Friday, September 5, 2014

School Nutrition and Gardening

Welcome to the new school year! This month I begin my position as a graduate assistant with the John C. Stalker Institute of Food and Nutrition at Framingham State University. The John Stalker Institute (JSI) provides information, resources, and workshops for Massachusetts school and child nutrition professionals, to address child nutrition and healthy nutrition environments. Visit the JSI website to learn more about the institute. My work will relate to social media and online communications, and I am looking forward to learning more about school nutrition.

On the topic of school nutrition, I would like to share an infographic that I made and some information that I gathered on school gardening and nutrition, for my Computers in Nutrition Education course that I took last semester. Enjoy!

School Gardening and Nutrition

There are many good reasons to incorporate gardening into the classroom. School gardens are a great way to get children physically active, and to engage student interest while teaching them about science, nutrition, and numerous other topics. In particular, several studies have demonstrated benefits of school gardening in relation to nutrition. For example:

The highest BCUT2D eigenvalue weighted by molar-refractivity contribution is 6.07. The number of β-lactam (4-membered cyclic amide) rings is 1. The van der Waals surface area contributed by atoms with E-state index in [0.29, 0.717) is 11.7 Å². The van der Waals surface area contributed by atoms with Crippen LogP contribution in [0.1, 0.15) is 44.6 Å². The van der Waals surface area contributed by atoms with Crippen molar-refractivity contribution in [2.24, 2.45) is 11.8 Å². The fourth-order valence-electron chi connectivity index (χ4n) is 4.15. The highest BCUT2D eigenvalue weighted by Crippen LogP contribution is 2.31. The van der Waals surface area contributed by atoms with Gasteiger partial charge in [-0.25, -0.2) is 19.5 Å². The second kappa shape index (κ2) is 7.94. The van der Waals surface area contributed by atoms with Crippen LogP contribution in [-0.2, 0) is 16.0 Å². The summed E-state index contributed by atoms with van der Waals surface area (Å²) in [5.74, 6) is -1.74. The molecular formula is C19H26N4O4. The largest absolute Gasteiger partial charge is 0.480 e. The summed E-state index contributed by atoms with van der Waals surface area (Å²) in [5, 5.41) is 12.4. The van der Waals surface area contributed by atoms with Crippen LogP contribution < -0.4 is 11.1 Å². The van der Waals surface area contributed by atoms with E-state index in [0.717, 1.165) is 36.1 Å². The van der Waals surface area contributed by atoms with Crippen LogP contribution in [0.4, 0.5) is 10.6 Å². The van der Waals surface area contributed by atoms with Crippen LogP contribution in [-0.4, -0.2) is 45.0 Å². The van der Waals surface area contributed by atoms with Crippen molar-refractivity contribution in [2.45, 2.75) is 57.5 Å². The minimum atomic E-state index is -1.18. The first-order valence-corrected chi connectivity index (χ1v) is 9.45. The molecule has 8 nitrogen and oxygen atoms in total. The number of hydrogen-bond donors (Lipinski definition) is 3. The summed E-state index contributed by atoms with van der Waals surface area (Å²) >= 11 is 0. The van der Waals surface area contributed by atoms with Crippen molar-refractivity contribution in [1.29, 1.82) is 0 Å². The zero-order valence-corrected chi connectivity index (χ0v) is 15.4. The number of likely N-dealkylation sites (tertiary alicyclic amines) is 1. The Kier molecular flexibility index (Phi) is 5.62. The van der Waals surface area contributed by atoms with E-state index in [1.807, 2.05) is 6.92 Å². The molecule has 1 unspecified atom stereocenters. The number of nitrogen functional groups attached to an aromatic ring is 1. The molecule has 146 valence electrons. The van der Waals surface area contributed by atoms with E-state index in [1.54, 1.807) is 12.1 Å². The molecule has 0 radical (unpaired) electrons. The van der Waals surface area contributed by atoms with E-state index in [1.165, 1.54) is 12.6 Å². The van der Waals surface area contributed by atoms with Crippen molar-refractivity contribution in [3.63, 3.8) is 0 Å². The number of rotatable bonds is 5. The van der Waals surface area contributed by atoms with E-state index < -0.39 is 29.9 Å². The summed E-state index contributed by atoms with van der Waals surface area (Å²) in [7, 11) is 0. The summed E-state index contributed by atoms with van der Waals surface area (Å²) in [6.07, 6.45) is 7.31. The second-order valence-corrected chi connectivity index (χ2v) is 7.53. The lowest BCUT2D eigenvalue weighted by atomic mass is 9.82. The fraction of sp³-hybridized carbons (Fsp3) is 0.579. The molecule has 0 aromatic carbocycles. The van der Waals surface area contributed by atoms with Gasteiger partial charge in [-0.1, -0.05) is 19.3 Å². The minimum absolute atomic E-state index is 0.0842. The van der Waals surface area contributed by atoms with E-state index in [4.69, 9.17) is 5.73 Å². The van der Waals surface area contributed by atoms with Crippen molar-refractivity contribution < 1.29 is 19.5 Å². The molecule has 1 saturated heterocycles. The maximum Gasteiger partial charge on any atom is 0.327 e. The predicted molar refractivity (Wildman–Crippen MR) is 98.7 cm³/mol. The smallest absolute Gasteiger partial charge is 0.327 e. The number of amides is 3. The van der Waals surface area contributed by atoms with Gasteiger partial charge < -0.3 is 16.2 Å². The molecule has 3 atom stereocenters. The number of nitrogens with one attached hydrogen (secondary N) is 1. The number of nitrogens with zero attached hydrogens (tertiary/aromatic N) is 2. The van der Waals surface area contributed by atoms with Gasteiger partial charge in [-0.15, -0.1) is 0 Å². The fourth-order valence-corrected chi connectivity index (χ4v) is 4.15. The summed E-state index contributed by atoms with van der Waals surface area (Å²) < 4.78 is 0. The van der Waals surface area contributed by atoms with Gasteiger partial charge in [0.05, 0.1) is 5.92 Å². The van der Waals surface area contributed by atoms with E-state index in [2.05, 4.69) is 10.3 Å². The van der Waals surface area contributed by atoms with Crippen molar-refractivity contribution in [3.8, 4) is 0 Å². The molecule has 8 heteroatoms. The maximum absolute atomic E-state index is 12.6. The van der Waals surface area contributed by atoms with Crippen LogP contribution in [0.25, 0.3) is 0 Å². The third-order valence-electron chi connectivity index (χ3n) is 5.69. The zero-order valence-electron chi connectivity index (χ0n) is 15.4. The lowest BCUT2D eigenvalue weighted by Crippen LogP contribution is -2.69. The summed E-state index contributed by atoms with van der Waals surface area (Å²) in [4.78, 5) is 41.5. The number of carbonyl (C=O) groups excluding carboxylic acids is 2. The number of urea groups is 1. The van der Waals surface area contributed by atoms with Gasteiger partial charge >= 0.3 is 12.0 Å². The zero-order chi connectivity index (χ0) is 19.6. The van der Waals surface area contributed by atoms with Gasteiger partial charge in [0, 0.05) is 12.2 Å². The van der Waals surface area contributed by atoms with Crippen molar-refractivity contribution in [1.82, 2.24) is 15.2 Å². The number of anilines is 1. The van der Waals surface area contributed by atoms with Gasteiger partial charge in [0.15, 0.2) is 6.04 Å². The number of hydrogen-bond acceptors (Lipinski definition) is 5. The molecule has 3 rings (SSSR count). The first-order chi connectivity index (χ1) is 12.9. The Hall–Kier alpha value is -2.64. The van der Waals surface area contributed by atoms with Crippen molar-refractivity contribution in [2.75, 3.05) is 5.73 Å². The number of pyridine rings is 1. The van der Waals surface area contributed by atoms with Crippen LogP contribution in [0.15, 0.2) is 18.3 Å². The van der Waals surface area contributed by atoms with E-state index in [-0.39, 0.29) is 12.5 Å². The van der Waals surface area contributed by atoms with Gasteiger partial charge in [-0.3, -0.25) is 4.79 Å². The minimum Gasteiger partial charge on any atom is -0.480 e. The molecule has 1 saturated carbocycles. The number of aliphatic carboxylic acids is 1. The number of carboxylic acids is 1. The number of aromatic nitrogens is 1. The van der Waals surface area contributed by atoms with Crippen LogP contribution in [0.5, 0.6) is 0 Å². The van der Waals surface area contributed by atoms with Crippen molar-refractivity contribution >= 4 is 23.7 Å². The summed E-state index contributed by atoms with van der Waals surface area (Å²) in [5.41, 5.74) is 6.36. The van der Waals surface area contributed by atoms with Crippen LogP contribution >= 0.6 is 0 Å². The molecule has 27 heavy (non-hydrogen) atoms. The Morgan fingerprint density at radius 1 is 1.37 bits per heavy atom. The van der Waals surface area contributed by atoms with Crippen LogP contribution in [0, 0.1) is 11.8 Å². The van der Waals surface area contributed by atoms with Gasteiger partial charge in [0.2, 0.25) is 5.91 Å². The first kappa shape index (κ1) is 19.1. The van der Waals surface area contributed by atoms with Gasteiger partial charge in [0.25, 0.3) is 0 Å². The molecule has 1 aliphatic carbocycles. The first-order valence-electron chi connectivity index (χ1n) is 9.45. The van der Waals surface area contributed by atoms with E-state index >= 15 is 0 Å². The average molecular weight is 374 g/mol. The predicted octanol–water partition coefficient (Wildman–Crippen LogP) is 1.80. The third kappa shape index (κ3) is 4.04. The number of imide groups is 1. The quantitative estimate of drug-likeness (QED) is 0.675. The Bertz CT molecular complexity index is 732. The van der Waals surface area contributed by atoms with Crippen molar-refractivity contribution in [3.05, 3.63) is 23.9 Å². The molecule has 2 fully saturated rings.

• In 3rd-5th grade students who participated in gardening activities in Texas, students had an increased preference for vegetables and an increased preference for fruits and vegetables as a snack.
  • Morris and colleagues found that in 1st grade students involved with a school-gardening program, students better identified food-groups and were more willing to taste vegetables.
  • In a study on 4th grade students in California, the students who were involved in garden-based nutrition education had a greater preference for vegetables, including snow peas and zucchini, compared to a control group and a group that only had classroom-based nutrition education. In a six-month follow up, the garden group still had greater preferences for broccoli, zucchini, and snow peas compared to the other groups.
The development of eating habits begins at an early age, and garden-based learning is one effective way to incorporate nutrition education into the classroom and to promote healthy eating habits. For more benefits of school gardening, please see the infographic below (click on the image to enlarge it if needed).